On Thursday 30 September 2010, President Goodluck Jonathan of Nigeria conferred on Wachuku a posthumous special Golden Jubilee Independence Anniversary Award for his outstanding contributions towards the development of Nigeria.
For his primary education, Wachuku attended Infant School at St. Georges NDP Umuomainta, Nbawsi, Abia State, Nigeria. He was School Band Leader and Prefect at Government School Afikpo, Ebonyi State, Nigeria – from where he graduated in 1930 – having come first in the whole of Ogoja Province in the First Leaving School Certificate Examination. This first position got him automatic Scholarship for his secondary school education at Government College Umuahia, Abia State from 1931 to 1936.
Also, he acquired vocational skills in carpentry, farming and metal works. From 1936 to 1937, Wachuku was on Scholarship to Yaba Higher College, Lagos, Nigeria. He was withdrawn from Yaba by his father: Josaiah Ndubuisi Wachuku; and sent to Gold Coast People’s College, Adidome. From there, he went to New Africa University College, Anloga in preparation for further studies abroad. While at New Africa University College, he won a Foundation Scholarship and also won the First National Prize for Gold Coast, now Ghana – in the World Essay Competition offered by New History Society of New York, USA (led by Mirza Ahmad Sohrab) – on the subject: “How Can the People of the World Achieve Universal Disarmament?”
From New Africa University College, Wachuku left for Trinity College: University of Dublin, Ireland. Wachuku was co-founder and original shareholder, with Nnamdi Azikiwe, of the African Continental Bank (ACB). And was the First Regional Director of the bank from 1948 to 1952. As ACB Director, he facilitated the opening of branches in Aba, Calabar, Port Harcourt and Enugu. Jaja Wachuku started his political career from the grassroots. In 1948, he was first nominated village councillor and later to the Nsulu Group Council. From 1949 to 1952, he was a Member of the Ngwa Native Authority, Okpuala Ngwa. In 1951, he entered regional politics and was elected Second Member for Aba Division in the Eastern Nigeria House of Assembly. From 1952 to 1953, Wachuku was elected Deputy Leader of the NCNC and Chairman of the Parliamentary Party when there was crisis in Nigeria’s Eastern Region – resulting in the dissolution of the Eastern House of Assembly.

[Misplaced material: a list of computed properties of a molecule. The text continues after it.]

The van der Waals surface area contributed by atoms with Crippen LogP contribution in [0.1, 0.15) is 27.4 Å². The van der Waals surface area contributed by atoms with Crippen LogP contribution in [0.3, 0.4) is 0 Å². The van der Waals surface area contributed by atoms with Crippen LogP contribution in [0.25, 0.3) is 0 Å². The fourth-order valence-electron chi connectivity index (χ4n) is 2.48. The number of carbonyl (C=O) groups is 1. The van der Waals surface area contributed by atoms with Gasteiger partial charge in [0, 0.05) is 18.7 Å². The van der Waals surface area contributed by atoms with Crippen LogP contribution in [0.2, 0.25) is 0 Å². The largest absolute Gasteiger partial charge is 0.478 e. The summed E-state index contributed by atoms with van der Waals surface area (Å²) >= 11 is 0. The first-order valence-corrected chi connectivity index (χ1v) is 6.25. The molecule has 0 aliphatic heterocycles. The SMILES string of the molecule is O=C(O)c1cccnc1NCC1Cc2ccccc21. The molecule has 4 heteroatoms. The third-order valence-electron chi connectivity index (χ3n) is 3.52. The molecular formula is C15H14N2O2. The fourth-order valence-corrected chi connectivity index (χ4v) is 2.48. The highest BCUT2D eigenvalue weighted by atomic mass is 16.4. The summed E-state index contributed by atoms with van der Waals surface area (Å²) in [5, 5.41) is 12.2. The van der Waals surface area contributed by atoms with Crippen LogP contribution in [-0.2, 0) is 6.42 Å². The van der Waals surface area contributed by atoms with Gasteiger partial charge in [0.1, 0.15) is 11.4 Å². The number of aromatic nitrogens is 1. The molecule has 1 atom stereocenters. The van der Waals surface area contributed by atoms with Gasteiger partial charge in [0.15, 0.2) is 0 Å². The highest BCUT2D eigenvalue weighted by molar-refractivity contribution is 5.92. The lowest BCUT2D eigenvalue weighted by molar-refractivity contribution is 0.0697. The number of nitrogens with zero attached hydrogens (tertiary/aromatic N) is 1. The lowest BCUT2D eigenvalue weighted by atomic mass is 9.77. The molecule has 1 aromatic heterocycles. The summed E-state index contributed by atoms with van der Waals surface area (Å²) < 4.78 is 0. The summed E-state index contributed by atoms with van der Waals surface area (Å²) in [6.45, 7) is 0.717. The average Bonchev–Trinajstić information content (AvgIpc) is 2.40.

Also, from 1952 to 1953, he was Chairman of the Eastern Regional Scholarship Board and Member of the Finance Committee in the House of Representatives of Nigeria. Wachuku went to the 1953 Constitutional Conference in London as Alternate Delegate and Adviser to the Nigerian Independence Party (NIP) – a break-away faction that was formed following the NCNC crisis of 1953.
In 1951, Jaja Anucha Wachuku married Rhoda Idu Oona Onumonu (1920 to 1994). She was an unwavering source of solid emotional support, care, love, strength, perseverance and worthy inspiration to Jaja Wachuku. She fondly called her husband “Anucha.” Rhoda Jaja Wachuku’s primary education was in Oguta, Imo State, Nigeria. She later attended Women Training College (WTC), Umuahia; as well as Achimota College, Gold Coast, now Ghana. She also studied at West of Scotland College of Domestic Science, Glasgow. Jaja and Rhoda had five children.
Jaja Wachuku died on October 7, 1996 in Enugu, Nigeria.